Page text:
Also, in the 1880’s, the company was an agent for Perkins’ steam ovens and for some of the peel-cutters and mixing and kneading machines made by the Edinburgh firm of David Thomson, of which more later. In 1881, increased business volume forced a move to more spacious premises in City Road. The company began to sell an increasing range of products connected with the food industry, issuing detailed catalogues at frequent intervals. The thirty-fourth edition had appeared by 1886, was said to look like a small pulpit bible and weighed five pounds. Perkins and saw North America as a key market for their products and made their local headquarters in Brantford, Ontario. At that time there was no intention of establishing a new factory in Ontario and all machinery for sale in North America was imported from England.
Developing the Australian Market Following the successful exhibition of bakery machinery in Melbourne, Australia in 1889, the Bakers opened an office there. In contrast, the Perkins business had never been much interested in exporting but F. Ihlee had seen the possibilities of Australia as a market before World War One and in 1912 sent W. Lawrence to be a permanent representative in Sydney. He set up office next to the boardroom of the Master Bakers’ Association and soon local bakers were calling in on him. In later years, the Australian business played its part as one of the three key resources of bakery equipment design and manufacture in the Baker Perkins Group’s strategy to serve the world’s bakery industry – the other two being Baker Perkins Ltd, Peterborough, England and Baker Perkins Inc. BREAD MAKING MACHINERY DEVELOPMENT It is worth breaking into the story of how the two founding families of the Baker Perkins group developed in the bakery machinery business, to look at how the mechanisation of the bread making process evolved at around the beginning of the twentieth century.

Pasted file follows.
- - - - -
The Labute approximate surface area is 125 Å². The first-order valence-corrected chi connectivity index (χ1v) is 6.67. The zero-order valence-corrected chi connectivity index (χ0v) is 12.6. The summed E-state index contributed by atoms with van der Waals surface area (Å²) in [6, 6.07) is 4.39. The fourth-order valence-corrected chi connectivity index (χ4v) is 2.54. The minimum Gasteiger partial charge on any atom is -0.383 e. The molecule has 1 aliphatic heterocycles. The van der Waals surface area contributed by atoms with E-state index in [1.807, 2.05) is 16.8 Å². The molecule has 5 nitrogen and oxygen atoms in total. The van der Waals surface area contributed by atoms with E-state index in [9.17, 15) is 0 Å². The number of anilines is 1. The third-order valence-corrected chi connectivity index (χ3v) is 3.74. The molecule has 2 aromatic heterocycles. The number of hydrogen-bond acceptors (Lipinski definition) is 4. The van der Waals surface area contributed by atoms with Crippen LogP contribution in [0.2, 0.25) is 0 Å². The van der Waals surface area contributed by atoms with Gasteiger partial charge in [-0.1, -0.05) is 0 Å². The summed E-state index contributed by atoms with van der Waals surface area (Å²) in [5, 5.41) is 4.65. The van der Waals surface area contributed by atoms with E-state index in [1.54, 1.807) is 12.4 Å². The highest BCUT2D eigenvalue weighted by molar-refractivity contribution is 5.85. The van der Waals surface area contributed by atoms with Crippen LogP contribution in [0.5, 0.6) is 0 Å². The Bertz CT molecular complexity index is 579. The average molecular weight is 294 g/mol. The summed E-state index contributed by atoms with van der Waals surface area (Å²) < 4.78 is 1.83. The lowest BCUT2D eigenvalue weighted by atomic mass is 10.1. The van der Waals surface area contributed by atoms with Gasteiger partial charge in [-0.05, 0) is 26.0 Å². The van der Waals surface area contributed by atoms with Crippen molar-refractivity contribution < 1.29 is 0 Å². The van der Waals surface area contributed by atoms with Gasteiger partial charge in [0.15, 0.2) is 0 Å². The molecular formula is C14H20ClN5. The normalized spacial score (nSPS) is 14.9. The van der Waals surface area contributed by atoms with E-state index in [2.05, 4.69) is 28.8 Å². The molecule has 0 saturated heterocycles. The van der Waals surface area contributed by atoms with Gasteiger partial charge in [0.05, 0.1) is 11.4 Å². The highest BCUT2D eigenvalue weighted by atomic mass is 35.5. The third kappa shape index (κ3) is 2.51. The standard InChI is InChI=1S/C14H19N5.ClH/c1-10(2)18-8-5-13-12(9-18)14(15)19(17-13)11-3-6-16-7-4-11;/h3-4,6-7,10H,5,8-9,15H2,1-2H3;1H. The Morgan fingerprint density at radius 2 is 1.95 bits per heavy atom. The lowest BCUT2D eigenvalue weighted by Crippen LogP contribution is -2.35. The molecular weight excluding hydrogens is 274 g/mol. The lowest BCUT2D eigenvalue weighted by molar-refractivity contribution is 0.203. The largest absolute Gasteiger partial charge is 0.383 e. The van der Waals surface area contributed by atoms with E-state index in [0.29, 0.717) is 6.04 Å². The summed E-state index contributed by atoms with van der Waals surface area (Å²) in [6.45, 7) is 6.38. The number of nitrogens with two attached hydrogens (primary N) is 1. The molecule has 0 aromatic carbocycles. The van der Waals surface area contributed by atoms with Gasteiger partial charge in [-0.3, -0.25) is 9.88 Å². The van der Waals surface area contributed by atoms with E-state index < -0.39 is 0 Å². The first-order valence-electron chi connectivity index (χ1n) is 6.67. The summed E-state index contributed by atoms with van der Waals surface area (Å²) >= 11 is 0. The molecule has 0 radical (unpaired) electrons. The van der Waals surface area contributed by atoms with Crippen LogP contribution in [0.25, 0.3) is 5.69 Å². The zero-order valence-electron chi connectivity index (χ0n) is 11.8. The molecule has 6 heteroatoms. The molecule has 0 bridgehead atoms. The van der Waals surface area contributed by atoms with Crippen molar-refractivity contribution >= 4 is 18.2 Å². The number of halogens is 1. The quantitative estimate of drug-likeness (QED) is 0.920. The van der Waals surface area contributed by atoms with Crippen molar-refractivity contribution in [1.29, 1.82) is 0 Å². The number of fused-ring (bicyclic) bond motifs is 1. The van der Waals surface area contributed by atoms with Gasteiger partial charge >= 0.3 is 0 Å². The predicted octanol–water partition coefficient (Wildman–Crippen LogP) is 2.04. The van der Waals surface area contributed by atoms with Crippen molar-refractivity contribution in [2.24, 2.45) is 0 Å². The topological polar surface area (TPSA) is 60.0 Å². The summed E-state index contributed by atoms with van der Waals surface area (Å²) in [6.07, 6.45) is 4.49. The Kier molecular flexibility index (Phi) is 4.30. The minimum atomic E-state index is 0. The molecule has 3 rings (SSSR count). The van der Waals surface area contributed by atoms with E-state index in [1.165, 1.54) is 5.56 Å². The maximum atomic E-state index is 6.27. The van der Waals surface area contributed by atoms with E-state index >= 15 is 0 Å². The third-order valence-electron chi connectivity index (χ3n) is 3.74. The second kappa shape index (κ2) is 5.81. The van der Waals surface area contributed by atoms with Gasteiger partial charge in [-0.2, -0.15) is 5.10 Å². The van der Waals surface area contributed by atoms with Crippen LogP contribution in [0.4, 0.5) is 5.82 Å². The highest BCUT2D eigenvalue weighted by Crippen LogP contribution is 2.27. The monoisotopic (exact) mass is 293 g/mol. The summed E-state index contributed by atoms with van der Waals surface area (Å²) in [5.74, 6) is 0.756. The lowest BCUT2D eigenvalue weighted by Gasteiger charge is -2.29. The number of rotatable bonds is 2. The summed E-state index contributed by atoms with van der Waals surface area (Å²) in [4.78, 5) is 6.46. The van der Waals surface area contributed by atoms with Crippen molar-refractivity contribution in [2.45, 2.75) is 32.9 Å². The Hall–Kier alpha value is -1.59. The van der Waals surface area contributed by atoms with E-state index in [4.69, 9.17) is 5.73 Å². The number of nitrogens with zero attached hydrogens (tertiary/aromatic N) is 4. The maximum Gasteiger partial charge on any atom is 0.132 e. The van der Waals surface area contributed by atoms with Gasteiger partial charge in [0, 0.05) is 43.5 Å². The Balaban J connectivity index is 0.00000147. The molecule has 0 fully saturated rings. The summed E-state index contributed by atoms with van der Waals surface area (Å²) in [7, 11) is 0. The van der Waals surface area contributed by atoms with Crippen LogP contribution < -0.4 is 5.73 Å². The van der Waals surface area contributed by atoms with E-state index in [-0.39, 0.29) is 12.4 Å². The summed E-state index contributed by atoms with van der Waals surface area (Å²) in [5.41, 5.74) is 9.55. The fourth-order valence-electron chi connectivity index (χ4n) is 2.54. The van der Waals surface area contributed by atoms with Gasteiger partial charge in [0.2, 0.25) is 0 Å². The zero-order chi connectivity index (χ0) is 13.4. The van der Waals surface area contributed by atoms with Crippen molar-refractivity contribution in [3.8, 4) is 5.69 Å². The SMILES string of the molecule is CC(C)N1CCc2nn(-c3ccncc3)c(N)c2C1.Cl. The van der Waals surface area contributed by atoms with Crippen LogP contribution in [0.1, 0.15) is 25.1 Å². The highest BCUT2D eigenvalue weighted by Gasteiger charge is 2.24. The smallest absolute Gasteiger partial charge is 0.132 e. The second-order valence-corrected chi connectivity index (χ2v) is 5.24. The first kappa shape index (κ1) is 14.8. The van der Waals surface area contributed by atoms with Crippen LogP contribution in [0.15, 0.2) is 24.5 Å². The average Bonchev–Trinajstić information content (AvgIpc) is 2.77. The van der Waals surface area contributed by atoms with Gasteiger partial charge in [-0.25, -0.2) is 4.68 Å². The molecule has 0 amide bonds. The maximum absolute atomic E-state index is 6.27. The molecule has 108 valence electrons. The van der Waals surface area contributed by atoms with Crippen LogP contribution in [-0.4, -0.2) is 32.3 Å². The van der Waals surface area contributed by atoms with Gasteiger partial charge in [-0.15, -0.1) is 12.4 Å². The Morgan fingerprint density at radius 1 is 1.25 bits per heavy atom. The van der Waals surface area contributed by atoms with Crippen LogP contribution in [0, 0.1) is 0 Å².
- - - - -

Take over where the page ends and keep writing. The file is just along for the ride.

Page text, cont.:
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Bread Dough Mixing and Forming Equipment Mention is made above of the major contribution that John Pointon and his father made to the development of bread dough dividing and moulding technology. UK by Paul Pfleiderer in 1873. Sons was offering them coupled direct to an electric motor. Sons at the time serves to illustrate the importance of John Pointon’s break through with his dough divider. Dough Dividing and Weighing Machine, Joseph Baker had been marketing the simple hand-operated dough dividing machines illustrated below. Dough Moulding Machine sold by J.